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  • Is your retirement more lonely than you expected? 6 tips for building connection and meaning.

    Were you expecting your retirement to be filled with socializing, hobbies, recreation, and purpose? Many of us plan for retirement financially but then find that retirement turns out to be more lonely than we expected. All too often I hear, “I don’t know what to do with my time”.

    Retirement means that you lose all of your social contacts from work at the same time that you suddenly have an enormous amount of free time to fill. If you moved to Florida, you also removed yourself from the social network of family and community that you build over many years. It’s no wonder that many of us feel lonely and lost all at once! Working together, we will develop a plan for building your social network and living meaningfully in retirement. With a bit of help, you can adapt and thrive in your retirement years.

    Loneliness in retirement is common and it matters to our quality of life

    If you are lonely, you are not the only older adult to feel left out. Many scholars estimate that 40% of older adults are lonely.

    Loneliness is different for each of us, but we can define lonely as “dissatisfaction with the frequency and quality of social contacts”. Unfortunately, older adults tend to have less contact with friends and family and smaller social networks. When we live far from family members, we are at greater risk of being lonely.

    Older adults often describe feeling “empty” or having a “hollow feeling”. Being lonely threatens our self-esteem and erodes our confidence that we can build new friendships. By building your network of social connections you can lower your risk for depression and anxiety, expect to sleep better, function better cognitively, and even live longer.

    Rebuilding after relocation

    It would be surprising if you didn’t feel lonely after retirement, and certainly after moving to Florida. As painful as loneliness is, it can also be a motivational force that gives you the incentive to find meaning, develop connections, realizing your ambitions for neglected skills or hobbies.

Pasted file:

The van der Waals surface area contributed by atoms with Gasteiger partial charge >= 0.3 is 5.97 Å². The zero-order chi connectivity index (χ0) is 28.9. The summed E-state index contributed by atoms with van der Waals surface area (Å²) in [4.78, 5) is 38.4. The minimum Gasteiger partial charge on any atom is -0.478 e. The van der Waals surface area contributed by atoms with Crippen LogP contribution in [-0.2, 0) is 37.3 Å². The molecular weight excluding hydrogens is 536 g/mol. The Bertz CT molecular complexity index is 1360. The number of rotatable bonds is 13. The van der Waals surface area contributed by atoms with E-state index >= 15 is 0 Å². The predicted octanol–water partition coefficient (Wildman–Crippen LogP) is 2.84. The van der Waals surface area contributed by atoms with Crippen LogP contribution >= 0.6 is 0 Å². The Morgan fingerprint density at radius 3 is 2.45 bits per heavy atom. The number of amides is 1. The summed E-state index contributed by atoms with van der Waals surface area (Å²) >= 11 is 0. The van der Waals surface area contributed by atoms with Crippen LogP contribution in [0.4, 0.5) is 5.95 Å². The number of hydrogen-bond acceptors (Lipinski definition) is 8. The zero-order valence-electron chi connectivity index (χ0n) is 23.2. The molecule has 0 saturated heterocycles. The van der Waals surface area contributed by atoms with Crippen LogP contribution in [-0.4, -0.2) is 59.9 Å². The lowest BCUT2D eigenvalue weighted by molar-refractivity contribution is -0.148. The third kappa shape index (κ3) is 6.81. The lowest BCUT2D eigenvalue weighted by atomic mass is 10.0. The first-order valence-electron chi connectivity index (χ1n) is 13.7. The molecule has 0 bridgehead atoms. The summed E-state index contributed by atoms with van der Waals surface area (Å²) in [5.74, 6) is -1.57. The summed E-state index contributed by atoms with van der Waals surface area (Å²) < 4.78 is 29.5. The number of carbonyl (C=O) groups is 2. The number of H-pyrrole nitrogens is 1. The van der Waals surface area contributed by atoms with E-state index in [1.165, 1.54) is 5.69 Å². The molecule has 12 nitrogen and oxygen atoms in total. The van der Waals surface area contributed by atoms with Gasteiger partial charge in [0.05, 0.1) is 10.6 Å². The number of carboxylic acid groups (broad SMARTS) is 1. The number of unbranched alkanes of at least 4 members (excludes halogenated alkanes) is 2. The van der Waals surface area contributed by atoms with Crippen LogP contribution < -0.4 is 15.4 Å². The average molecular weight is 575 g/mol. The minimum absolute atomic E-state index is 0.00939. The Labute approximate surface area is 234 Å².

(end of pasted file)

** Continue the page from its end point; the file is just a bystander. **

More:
6 tips for building connection and meaning in retirement

    1. Volunteer. Volunteering has a greater impact on well-being than income, education, or even being married. Volunteering can give you purpose, meaning, and can help you build your social network. You are likely to meet friends with similar interests and values when you volunteer.
    2. Join. What’s your passion? You are sure to find a club that interests you. From beekeeping to books, from hiking to toastmasters, find what interests you and meet like-minded people.
    3. Take a class. Enrolling in a class will be enriching. Learning what interests you will also make you more interesting. If you don’t want to enroll in a local class, sign up for a virtual class on whatever grabs your fancy.
    4. Indulge your creative side. Want to learn how to paint, write poetry, or take better pictures? Get your chance under the bright lights or sing in a group? Now is your chance. Take the leap.
    5. Get moving. Physical activity decreases feelings of loneliness and depression. Outdoor activities are a great way to meet new people. If you’re not an outdoor type, consider a local exercise group.
    6. Keep an eye on your finances. Too many older adults find their savings raided. Arrange for backup, either in your extended family or a financial advisor, who will help keep watch on your assets. Staying financially sound will help you feel robust emotionally and give you the freedom to enjoy your retirement.

    Get the help that you need

    Robert Stryker is a psychotherapist specializing in individual, family, and group therapy. Robert maintains a private practice in Cape Coral, Florida. For a consultation or appointment in-office or online, reach out today by calling or filling out the appointment request form.


    References and further reading

    Bekhet, A. K., & Zauszniewski, J. A. (2012). Mental health of elders in retirement communities: is loneliness a key factor?. Archives of psychiatric nursing26(3), 214–224.

    Taylor, H. O., Wang, Y., & Morrow-Howell, N. (2018). Loneliness in senior housing communities. Journal of gerontological social work61(6), 623–639.

    Ayalon, L., & Yahav, I. (2019). Location, location, location: Close ties among older continuing care retirement community residents. PloS one14(11), e0225554.